Have you ever had a food journal, or even heard of keeping one? If you haven’t, you’d be surprised at how this simple tool can really help you lose weight. People sometimes eat mindlessly, a handful of M&Ms as you pass the candy bowl, that last cookie on the plate so you can wash it and far more than one serving size of dinner, even though you considered it one serving. Keeping a food journal used to require carrying around a paper and pad, but with Smartphones today, your memo section or voice recording makes it easy to transfer to a journal at the end of the day.
Food journals can be about more than just how much and what you eat, but also how you feel.
Keeping an accurate record can mean more than just recording food, the amount of food, when you ate it and the number of carbs or calories it contained. In fact, some people don’t even record calories if they’re trying to learn to eat healthier and just look at the type of food they eat and when they’re more apt to eat junk. Others record how they feel emotionally. If they find they turn to candy when they’re upset or emotional or potato chips when they’re angry, they can choose an alternative method of dealing with the emotions and make a smarter choice, like walking a bit or working out and crunching on some veggies.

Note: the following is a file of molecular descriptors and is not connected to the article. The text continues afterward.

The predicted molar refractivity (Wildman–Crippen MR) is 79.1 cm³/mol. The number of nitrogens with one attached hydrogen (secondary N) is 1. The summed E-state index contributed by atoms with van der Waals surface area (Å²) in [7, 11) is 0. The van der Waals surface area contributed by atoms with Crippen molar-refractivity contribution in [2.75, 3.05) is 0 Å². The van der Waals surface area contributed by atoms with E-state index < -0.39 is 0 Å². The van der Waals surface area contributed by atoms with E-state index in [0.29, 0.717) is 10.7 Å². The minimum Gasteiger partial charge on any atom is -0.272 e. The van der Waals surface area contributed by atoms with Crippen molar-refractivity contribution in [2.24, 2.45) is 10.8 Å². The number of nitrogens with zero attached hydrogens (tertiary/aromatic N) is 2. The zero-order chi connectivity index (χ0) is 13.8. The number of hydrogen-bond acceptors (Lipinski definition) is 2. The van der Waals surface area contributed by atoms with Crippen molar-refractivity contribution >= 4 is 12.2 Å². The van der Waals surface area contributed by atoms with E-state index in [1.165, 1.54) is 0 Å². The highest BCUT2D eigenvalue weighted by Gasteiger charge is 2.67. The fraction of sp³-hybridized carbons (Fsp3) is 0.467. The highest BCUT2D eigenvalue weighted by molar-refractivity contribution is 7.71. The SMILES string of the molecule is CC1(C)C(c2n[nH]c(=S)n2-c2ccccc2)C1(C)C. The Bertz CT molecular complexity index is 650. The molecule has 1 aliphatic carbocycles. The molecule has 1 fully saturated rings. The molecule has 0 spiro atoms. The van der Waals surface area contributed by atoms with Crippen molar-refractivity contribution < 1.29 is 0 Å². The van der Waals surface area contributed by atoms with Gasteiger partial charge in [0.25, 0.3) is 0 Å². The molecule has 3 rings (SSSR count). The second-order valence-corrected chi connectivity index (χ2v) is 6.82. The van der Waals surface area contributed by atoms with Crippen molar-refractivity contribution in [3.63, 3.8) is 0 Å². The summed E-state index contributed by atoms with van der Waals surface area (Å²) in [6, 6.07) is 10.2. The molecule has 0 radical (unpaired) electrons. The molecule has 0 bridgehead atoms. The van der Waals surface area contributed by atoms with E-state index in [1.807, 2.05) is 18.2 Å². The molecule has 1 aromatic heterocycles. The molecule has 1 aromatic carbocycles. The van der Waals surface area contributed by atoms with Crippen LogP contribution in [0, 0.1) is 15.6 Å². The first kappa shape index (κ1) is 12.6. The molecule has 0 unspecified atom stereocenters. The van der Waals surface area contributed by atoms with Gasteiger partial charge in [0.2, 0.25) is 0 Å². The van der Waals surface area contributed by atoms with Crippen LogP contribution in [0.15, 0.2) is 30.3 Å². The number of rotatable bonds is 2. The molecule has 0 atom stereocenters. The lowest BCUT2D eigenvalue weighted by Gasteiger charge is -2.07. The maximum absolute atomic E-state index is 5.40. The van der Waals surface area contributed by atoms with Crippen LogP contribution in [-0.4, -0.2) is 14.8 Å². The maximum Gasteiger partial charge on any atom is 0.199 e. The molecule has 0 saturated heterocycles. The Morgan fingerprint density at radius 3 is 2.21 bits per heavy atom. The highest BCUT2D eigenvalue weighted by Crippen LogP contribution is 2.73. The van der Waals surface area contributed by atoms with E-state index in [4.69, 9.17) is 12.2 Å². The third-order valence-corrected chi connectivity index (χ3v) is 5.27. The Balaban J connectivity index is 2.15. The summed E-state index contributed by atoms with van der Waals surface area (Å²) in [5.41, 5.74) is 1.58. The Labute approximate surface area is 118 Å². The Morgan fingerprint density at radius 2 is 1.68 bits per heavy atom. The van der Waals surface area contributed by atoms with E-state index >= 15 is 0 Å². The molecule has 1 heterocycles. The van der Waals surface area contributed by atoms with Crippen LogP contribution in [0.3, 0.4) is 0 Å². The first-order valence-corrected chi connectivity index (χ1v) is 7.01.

Food journaling can be vital if you have an illness nobody can identify.
You don’t have to feel desperately ill to get the benefit of a food journal. Just feeling gassy or queasy could be a sign. If you have symptoms that seem to always appear after eating certain foods, like next step would be eliminating it from your diet to see if it brings relief. Recording how you physically feel, and specific symptoms helps you with this. It can help your doctor narrow the search and even eliminate unnecessary medication. Remember, at one time gluten and lactose intolerance weren’t heard of so were misdiagnosed. Many people were given an ulcer diet before 1960, which was high in cream and milk, when in reality they were lactose intolerant and it made their situation worse.
You have to learn portion control to journal.
That’s a good thing. Identifying portion size can help you track your food better and see just how many calories you eat. You also have to be precise. Instead of noting you ate an order of fries, you have to note how many you ate. There are all sizes of French fry orders, but 12-15 in one serving size.
- You can trick yourself into eating more or less by varying the size of the plate. A large serving plate will make you feel like you’re eating less than it would if you put the same amount on a smaller plate. It’s another reason serving size is important.
- When you food journal, you can track your macro and micro nutrients to ensure you have a balanced diet. Whether it’s a vitamin, mineral, phytonutrient, fiber, protein, carb or fat, you’ll have a record.
- Food journaling can help pinpoint your problem losing weight. If diligently record every bite, and your carb or calorie count indicates you should be losing weight, but aren’t, you need to consider going to a doctor for help. If you find you’re overeating, there’s no more excuses.
- A study had two groups of people, one who journaled, but did nothing else and the other that didn’t journal and did nothing else. The group that journaled lost weight, despite the fact that they didn’t diet.
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